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NATO, Kosovo and Crisis Management

559 pages7 hours


This study examines the changes implemented in the course of NATO’s self-imposed process of transformation during the 1990s in order to determine whether they improved NATO’s ability to respond to the types of crises the Allies expected to face in the post-Cold War security environment. Years of intramural analysis and debate resulted in four distinct trends in institutional adaptation: transforming the Alliance’s operational forces and command structures to improve their ability to respond to international security crises; integrating former Soviet satellites into the European security architecture; engaging Russia in a mutually beneficial dialogue; and maintaining NATO’s political unity and cohesiveness in the face of new challenges. The efficacy of this process of transformation was tested when, during the Kosovo Crisis of 1998-99, NATO went to war for the first time in its fifty-year history.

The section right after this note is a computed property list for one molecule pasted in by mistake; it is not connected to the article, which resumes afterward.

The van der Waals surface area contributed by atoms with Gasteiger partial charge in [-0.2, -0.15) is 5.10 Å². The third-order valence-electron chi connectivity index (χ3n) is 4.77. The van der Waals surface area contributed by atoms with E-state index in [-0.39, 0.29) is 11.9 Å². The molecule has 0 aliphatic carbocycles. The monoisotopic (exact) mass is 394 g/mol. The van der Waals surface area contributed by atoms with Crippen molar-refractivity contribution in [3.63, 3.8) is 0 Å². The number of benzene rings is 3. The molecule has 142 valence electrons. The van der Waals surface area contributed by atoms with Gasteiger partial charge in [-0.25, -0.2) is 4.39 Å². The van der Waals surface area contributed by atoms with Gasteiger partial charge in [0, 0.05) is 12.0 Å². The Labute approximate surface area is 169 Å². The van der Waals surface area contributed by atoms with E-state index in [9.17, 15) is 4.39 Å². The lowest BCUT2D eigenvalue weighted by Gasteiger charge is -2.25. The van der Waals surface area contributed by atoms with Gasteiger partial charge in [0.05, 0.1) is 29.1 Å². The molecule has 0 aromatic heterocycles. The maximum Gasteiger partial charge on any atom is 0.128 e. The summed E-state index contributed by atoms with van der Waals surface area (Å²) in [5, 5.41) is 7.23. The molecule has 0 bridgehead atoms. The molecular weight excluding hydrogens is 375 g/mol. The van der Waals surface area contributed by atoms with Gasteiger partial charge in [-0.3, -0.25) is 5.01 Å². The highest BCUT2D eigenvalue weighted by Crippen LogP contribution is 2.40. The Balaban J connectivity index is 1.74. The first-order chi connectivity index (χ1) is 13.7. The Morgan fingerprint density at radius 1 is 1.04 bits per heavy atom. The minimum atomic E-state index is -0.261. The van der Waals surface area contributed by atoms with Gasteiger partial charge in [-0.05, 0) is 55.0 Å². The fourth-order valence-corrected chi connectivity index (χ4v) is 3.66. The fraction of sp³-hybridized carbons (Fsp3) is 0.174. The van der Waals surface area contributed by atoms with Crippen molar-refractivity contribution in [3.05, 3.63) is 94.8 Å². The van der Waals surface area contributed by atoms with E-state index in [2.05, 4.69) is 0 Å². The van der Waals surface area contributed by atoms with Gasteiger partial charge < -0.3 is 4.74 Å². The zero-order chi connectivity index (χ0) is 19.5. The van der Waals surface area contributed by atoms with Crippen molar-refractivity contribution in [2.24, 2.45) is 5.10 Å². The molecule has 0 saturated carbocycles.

In the course of this book I examine political-strategic decision making in the North Atlantic Alliance in terms of Barnard’s theory of organization, and in the context of the four transformation trends outlined above. The argument presented herein concludes that while NATO’s actions in Kosovo were effective in that the Allies’ stated aims were accomplished, they were inefficient in that the cost in internal discord and damage to NATO’s external relationships and credibility significantly degraded NATO’s ability to manage future crises. This study suggests that while consensus-based decision making at the political-strategic level is the cornerstone of NATO’s political unity, it is also its Achilles heel because it not only impedes efforts to take effective, efficient action in response to time-sensitive crises, but also prevents NATO from modifying its key internal decision making mechanism – the consensus principle itself.

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